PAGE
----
Spanish Inquisition left genetic legacy in Iberia





It's not often that cultural and religious persecution makes countries more diverse, but the Spanish Inquisition might have done just that.

One in five Spaniards and Portuguese has a Jewish ancestor, while a tenth of Iberians boast North African ancestors, finds new research.

This melting pot probably occurred after centuries of coexistence and tolerance among Muslims, Jews and Christians ended in 1492, when Catholic monarchs converted or expelled the Islamic population, called Moriscos. Sephardic Jews, whose Iberian roots extend to the first century AD, received much the same treatment.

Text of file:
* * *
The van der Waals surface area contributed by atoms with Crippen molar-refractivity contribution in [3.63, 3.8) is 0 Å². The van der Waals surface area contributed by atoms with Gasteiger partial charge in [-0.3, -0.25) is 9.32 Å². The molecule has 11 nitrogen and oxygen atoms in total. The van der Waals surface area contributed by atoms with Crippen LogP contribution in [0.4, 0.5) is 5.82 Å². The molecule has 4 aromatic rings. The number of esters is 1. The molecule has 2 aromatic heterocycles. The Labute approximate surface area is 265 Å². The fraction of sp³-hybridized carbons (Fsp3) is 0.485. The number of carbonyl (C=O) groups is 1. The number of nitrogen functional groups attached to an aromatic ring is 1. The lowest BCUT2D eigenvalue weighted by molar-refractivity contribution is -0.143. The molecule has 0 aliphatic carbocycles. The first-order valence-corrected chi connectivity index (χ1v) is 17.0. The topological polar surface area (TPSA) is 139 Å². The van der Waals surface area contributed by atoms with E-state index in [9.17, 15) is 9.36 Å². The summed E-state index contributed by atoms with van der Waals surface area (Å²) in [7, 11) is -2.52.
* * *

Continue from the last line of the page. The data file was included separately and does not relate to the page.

"They were given a choice: convert, go, or die," says Mark Jobling, a geneticist at the University of Leicester, UK. Some of those that became Christian would have ended up contributing genes to the Iberian pool.

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